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Opening Date
24 Nov 2016
120 mins
English / Bengali / Hindi with English subtitles
Garth Davis
Dev Patel, Rooney Mara, Nicole Kidman
Five-year-old Saroo gets lost on a train which takes him thousands of kilometers across India, away from home and family. Saroo must learn to survive alone in Kolkata before ultimately being adopted by an Australian couple. Twenty-five years later, armed with only a handful of memories, his unwavering determination, and a revolutionary technology known as Google Earth, he sets out to find his lost family and finally return to his first home.
By Thompson Wong  25 Nov 2016
I'd go so far as to say that Lion is probably one of the best feel-good films this year and a much needed cinematic tonic amidst 2016's chaotic mess.
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There is no mystery or big plot reveal for Lion. Everything is laid out in its description, and so audiences must wonder if there is any merit to watching a film you already know the ending to. That answer is an emphatic yes. I'd go so far as to say that Lion is probably one of the best feel-good films this year and a much needed cinematic tonic amidst 2016's chaotic mess.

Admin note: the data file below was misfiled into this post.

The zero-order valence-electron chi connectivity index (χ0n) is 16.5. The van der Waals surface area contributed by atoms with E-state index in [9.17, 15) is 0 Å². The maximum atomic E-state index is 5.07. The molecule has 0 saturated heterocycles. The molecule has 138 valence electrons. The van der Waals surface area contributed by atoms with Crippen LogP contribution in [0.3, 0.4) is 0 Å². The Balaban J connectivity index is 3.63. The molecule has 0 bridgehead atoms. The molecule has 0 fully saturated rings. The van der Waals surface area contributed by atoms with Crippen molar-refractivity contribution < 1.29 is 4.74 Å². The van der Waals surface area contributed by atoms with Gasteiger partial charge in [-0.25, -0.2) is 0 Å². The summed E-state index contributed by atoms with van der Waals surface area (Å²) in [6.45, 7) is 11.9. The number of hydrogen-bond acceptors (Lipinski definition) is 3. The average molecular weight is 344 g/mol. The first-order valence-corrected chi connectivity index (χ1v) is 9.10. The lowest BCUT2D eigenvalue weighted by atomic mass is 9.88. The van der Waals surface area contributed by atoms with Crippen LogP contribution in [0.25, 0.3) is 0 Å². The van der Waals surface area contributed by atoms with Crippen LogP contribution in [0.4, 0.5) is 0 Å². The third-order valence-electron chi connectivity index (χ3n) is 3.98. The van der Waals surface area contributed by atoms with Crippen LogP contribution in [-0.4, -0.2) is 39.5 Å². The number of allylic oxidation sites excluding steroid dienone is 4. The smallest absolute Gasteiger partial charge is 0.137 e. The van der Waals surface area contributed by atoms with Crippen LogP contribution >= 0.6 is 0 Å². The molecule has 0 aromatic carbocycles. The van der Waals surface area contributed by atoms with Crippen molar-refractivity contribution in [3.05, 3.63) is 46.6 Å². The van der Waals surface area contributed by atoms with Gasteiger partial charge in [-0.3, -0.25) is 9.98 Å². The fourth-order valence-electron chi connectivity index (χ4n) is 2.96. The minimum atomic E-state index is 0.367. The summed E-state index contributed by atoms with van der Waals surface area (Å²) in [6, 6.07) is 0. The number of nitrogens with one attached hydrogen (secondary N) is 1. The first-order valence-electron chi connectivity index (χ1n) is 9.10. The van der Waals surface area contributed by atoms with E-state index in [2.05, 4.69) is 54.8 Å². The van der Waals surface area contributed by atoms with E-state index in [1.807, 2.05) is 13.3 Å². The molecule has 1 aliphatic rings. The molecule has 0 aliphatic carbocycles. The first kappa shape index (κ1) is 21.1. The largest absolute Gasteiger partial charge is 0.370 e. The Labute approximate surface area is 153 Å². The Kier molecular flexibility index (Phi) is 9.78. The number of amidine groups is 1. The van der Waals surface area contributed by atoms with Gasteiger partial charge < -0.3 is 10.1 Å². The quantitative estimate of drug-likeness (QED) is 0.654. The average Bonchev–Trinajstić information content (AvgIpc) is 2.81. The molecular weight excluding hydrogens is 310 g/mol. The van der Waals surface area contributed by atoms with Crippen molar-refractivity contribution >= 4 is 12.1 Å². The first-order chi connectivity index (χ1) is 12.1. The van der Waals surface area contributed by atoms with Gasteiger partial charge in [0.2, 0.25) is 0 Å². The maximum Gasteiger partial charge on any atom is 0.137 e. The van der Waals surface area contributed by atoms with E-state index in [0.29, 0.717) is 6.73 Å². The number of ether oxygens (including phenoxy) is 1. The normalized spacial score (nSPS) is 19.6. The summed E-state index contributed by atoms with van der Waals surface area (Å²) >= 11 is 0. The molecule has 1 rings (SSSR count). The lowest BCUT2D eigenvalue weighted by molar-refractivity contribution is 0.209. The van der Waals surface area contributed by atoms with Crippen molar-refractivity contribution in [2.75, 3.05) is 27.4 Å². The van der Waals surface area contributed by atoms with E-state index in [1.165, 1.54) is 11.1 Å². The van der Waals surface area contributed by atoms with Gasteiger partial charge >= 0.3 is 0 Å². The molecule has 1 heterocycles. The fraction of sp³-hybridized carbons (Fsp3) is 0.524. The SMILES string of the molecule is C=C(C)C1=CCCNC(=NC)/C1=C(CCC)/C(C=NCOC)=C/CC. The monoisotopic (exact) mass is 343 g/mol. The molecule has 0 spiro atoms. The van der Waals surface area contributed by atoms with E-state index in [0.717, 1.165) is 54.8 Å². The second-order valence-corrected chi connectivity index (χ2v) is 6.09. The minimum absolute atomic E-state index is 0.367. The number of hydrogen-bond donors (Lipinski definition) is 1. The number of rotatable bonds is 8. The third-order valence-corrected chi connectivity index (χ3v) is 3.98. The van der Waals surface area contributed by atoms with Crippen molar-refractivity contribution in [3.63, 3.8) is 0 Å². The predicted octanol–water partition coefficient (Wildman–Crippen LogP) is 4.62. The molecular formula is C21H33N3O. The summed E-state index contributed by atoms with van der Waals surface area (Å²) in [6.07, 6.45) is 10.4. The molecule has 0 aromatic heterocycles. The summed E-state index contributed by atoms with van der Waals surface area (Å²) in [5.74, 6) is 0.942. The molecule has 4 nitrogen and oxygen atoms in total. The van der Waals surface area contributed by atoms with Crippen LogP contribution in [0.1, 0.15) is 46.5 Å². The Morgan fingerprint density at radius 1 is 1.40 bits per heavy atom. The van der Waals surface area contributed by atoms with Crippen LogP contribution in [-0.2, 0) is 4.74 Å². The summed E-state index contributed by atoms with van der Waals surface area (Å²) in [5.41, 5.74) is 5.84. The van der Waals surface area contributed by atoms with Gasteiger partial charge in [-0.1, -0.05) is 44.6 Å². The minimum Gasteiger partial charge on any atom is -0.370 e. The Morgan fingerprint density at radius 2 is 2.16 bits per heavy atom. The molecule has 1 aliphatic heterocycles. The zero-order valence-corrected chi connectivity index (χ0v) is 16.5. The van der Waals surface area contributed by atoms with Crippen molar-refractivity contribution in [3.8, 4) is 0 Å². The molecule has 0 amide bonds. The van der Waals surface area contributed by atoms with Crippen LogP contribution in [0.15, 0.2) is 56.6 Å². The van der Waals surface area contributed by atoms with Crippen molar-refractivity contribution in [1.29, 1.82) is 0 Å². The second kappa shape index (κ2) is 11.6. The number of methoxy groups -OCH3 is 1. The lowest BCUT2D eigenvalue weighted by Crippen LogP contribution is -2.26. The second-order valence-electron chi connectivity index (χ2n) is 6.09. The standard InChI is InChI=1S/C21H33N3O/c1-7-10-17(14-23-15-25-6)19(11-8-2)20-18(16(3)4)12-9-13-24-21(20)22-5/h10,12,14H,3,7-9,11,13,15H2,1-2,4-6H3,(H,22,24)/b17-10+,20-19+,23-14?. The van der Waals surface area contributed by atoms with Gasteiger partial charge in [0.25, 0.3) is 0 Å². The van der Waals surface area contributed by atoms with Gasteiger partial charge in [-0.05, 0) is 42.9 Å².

Lion's story is based on the true tale of 5-year-old Saroo's separation from his family by sheer misfortune. We won't go into the details, but young Saroo (Sunny Pawar) ends up being adopted by an Australian couple in faraway Tasmania after a series of harrowing ordeals. The film obviously jumps in time strategically to pack as much detail into its 129 minutes as possible, so we close with grown-up Saroo's (Dev Patel) search for his birth family as he recalls fragments from his past.

It's not easy to discern that this is director Garth Davis' first feature film. The scenes are shot assuredly, with elegant angles buoyed by delicate, contemplative moments that manage to convey key messages simply: Saroo is in danger; Saroo misses his family; Saroo, once a precocious (but never cocksure) boy, now reduced to a hardened, introverted shell after experiencing Calcutta's dark underbelly. Most of the film's magic is weaved in the first hour, where young Saroo's battles to simply stay alive lend his struggles a viscerally dangerous air. By the time Dev Patel appears onscreen, we know that Saroo is in a much better, privileged space.

As the emotionally satisfying conclusion swells into view, many will agree that it is every bit as powerful as the build-up. The finale does venture tentatively into maudlin territory, but Lion is ultimately anchored by the truth of its story. Viewed from every angle, it remains remarkably heartfelt and meaningful. Families will appreciate this film the most, so do remember to bring enough tissues. 
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